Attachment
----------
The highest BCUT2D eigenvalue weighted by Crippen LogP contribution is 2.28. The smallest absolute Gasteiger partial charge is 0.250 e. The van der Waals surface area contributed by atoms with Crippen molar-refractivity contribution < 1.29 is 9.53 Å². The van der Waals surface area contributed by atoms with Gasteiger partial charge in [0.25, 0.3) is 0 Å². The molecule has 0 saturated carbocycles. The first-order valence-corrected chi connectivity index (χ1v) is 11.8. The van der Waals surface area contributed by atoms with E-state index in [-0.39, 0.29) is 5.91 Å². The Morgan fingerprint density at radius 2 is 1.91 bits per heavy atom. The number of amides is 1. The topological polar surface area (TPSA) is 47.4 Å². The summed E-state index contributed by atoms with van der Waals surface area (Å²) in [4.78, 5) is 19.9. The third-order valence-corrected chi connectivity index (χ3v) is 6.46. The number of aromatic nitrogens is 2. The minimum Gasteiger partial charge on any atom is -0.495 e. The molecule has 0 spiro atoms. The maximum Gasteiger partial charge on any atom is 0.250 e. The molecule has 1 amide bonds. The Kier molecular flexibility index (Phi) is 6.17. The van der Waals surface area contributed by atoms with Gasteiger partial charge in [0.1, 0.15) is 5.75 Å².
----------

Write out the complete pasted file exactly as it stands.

The highest BCUT2D eigenvalue weighted by Crippen LogP contribution is 2.28. The smallest absolute Gasteiger partial charge is 0.250 e. The van der Waals surface area contributed by atoms with Crippen molar-refractivity contribution < 1.29 is 9.53 Å². The van der Waals surface area contributed by atoms with Gasteiger partial charge in [0.25, 0.3) is 0 Å². The molecule has 0 saturated carbocycles. The first-order valence-corrected chi connectivity index (χ1v) is 11.8. The van der Waals surface area contributed by atoms with E-state index in [-0.39, 0.29) is 5.91 Å². The Morgan fingerprint density at radius 2 is 1.91 bits per heavy atom. The number of amides is 1. The topological polar surface area (TPSA) is 47.4 Å². The summed E-state index contributed by atoms with van der Waals surface area (Å²) in [4.78, 5) is 19.9. The third-order valence-corrected chi connectivity index (χ3v) is 6.46. The number of aromatic nitrogens is 2. The minimum Gasteiger partial charge on any atom is -0.495 e. The molecule has 0 spiro atoms. The maximum Gasteiger partial charge on any atom is 0.250 e. The molecule has 1 amide bonds. The Kier molecular flexibility index (Phi) is 6.17. The van der Waals surface area contributed by atoms with Gasteiger partial charge in [0.1, 0.15) is 5.75 Å².